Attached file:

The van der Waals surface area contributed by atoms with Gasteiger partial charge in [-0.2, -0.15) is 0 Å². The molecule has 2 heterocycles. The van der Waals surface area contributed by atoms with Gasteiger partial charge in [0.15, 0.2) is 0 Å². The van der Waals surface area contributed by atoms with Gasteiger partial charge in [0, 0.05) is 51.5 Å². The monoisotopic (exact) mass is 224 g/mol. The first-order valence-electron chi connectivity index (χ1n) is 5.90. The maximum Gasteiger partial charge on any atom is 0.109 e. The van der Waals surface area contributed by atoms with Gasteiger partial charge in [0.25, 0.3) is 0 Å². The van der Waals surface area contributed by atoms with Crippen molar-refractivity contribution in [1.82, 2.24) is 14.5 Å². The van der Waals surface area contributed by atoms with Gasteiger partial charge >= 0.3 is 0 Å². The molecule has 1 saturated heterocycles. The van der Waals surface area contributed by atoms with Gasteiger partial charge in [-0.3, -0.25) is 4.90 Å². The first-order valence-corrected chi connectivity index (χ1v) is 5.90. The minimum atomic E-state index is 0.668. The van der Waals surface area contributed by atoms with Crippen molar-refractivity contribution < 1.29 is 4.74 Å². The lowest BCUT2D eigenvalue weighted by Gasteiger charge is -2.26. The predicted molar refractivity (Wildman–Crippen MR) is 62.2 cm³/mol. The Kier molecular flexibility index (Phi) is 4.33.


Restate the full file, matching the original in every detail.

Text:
The van der Waals surface area contributed by atoms with Gasteiger partial charge in [-0.2, -0.15) is 0 Å². The molecule has 2 heterocycles. The van der Waals surface area contributed by atoms with Gasteiger partial charge in [0.15, 0.2) is 0 Å². The van der Waals surface area contributed by atoms with Gasteiger partial charge in [0, 0.05) is 51.5 Å². The monoisotopic (exact) mass is 224 g/mol. The first-order valence-electron chi connectivity index (χ1n) is 5.90. The maximum Gasteiger partial charge on any atom is 0.109 e. The van der Waals surface area contributed by atoms with Gasteiger partial charge in [0.25, 0.3) is 0 Å². The van der Waals surface area contributed by atoms with Crippen molar-refractivity contribution in [1.82, 2.24) is 14.5 Å². The van der Waals surface area contributed by atoms with Gasteiger partial charge >= 0.3 is 0 Å². The molecule has 1 saturated heterocycles. The van der Waals surface area contributed by atoms with Gasteiger partial charge in [-0.3, -0.25) is 4.90 Å². The first-order valence-corrected chi connectivity index (χ1v) is 5.90. The minimum atomic E-state index is 0.668. The van der Waals surface area contributed by atoms with Crippen molar-refractivity contribution < 1.29 is 4.74 Å². The lowest BCUT2D eigenvalue weighted by Gasteiger charge is -2.26. The predicted molar refractivity (Wildman–Crippen MR) is 62.2 cm³/mol. The Kier molecular flexibility index (Phi) is 4.33.